Focus on the Family

Factor This In

Every child has a mix of risk factors and protective factors in his or her life which determine the potential threat of drugs and alcohol entering a child's life.

by Glenn Williams

In recent years there has been a significant amount of research highlighting both risk factors and protective factors for young people regarding decisions they might make in critical areas of life, including whether to use drugs or alcohol.1 The fact is, every child has a mix of risk factors as well as protective factors in his or her life. These determine the potential threat of drugs and alcohol entering a child's life. Let's take a look at both kinds of factors and why it is helpful for you to understand how they interact in your child's life.

Risk factors. These are things that put a child at risk of making poor decisions or engaging in unhealthy behaviors. Risk factors for children include:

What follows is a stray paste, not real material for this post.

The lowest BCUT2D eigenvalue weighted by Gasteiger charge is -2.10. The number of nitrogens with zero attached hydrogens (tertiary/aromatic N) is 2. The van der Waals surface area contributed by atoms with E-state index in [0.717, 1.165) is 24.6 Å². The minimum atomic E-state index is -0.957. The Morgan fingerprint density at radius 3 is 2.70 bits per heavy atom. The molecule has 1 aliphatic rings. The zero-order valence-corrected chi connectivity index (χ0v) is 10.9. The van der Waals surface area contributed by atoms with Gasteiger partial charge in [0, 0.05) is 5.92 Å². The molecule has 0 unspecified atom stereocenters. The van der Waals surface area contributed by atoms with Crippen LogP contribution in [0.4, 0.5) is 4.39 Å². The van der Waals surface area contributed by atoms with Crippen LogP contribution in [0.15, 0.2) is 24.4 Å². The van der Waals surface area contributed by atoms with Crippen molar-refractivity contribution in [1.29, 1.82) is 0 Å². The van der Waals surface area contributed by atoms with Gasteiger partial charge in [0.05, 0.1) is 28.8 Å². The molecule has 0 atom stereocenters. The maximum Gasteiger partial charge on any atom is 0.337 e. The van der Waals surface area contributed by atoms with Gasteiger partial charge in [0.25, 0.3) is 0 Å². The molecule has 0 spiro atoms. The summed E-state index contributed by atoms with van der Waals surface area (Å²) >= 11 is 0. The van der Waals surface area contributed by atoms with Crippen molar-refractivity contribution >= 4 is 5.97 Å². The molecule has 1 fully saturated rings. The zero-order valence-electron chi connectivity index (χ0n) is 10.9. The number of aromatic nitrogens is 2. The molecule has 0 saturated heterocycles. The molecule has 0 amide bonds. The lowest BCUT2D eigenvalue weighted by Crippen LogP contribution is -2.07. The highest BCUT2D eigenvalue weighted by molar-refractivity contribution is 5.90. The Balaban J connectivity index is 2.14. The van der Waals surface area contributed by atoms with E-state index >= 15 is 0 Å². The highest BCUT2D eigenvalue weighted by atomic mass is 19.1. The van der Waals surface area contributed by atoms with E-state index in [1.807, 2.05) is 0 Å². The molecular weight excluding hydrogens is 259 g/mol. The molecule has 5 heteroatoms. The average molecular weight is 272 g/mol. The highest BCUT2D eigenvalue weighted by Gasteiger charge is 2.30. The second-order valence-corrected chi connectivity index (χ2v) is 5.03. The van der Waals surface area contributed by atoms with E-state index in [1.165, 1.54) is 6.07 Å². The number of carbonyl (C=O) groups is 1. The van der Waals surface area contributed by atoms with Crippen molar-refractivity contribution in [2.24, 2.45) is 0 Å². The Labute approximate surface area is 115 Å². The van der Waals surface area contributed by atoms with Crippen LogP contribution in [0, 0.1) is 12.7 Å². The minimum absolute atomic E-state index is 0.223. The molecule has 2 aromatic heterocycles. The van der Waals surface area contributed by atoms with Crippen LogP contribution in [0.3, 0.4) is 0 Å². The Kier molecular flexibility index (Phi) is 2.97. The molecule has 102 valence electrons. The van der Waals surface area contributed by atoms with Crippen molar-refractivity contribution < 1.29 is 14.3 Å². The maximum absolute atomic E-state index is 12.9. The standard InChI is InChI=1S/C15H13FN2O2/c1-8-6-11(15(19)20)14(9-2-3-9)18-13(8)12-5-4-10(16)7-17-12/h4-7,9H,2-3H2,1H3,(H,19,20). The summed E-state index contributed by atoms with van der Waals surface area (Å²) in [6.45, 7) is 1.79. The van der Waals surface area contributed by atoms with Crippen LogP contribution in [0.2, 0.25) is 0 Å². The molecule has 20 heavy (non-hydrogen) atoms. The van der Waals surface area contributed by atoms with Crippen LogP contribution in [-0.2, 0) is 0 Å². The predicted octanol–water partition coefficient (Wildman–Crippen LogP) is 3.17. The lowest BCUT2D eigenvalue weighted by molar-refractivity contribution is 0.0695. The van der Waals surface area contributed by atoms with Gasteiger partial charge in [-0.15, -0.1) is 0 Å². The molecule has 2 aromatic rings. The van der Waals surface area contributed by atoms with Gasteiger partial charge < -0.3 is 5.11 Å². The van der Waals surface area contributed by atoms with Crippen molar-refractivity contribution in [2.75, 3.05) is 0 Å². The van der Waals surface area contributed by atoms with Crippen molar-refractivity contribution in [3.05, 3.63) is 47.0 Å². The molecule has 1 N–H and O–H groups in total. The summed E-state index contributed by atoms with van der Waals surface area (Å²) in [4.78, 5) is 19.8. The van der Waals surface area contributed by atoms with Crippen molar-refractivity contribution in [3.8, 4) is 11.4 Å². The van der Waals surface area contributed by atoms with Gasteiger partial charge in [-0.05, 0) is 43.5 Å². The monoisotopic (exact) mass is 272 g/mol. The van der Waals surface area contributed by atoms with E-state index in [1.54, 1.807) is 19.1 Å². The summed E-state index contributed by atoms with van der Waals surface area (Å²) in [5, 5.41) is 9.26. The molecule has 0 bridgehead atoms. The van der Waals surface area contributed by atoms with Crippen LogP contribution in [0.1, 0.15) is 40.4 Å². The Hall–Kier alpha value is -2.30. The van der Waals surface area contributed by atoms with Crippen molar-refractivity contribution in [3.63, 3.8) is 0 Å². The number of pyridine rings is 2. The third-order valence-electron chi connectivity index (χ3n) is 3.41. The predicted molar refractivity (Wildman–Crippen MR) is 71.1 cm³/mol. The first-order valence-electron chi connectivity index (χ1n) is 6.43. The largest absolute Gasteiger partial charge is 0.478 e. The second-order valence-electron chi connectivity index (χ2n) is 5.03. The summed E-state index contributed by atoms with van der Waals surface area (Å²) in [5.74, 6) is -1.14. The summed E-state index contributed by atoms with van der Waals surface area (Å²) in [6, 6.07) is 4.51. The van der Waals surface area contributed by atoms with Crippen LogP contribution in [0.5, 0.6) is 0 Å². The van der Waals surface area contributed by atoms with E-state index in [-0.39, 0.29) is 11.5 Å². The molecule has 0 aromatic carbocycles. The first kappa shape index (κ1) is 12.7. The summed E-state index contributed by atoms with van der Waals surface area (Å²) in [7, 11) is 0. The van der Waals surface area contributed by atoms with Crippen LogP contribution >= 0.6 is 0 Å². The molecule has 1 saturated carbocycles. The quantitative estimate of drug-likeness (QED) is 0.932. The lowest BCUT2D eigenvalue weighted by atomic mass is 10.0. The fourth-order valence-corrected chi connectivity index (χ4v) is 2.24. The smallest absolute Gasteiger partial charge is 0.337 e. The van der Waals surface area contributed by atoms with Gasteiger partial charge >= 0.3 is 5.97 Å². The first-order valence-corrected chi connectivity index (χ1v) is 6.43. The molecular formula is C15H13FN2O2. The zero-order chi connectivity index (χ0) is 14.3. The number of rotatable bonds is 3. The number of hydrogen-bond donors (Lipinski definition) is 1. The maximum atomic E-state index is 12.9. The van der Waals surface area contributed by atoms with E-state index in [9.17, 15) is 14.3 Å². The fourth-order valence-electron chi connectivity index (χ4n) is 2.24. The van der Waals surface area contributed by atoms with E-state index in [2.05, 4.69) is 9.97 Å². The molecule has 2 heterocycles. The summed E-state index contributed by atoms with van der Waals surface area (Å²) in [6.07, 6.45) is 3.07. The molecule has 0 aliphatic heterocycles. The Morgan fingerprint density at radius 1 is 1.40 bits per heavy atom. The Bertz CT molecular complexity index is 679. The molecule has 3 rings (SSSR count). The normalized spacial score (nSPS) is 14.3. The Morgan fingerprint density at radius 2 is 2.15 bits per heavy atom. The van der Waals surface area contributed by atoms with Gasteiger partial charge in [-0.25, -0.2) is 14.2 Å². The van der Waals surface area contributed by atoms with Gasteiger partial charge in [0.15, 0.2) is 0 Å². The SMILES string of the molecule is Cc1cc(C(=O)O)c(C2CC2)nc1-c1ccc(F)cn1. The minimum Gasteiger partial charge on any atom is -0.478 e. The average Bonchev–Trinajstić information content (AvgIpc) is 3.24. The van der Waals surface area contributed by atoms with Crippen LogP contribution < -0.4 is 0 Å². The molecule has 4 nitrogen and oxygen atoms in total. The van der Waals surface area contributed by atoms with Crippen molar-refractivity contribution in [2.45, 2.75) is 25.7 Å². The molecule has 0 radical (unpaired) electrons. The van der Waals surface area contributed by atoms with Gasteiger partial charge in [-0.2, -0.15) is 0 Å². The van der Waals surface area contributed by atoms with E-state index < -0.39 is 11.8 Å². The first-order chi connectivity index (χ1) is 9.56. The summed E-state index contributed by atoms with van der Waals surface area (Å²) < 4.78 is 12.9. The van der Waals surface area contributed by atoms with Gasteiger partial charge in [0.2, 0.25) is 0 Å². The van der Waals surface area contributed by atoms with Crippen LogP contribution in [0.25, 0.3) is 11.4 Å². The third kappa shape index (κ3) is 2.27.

When factors such as the ones listed above touch a child's life, that child is much more at risk of making a poor decision in regard to drinking and drug use. Add to this mounting pressure from his peers, and it becomes even tougher for a child to make the right decision.

Therefore, as a parent, one of your top priorities must be to try to minimize the presence of these risk factors, better preparing your child for the challenges he'll face as he moves into adolescence and beyond.

Protective factors. These are things that help children achieve developmental milestones relative to their age and therefore be more resilient when negative influences appear. Some protective factors include the following:

Although children with more risk factors are at risk of engaging in drug use or other problem behaviors, it doesn't mean they will automatically engage in high-risk activities. The presence of protective factors can balance and buffer the risk factors.

At a time when your child may be going through many changes and stresses, building these protective factors into your home life and relationship with your child will help her to be stronger when facing the challenges of adolescence. That's why it's important to understand and respond to the factors that are influencing your child.

And that's still not all. I've saved the most important truth for last.



Tips for Building Protective Factors

Consider these practical ways you can be intentional in building protective factors into your child's life:


1Raymond P. Daugherty and Carl Leukfeld, Reducing the Risks for Substance Abuse: A Lifespan Approach (New York: Plenum, 1998).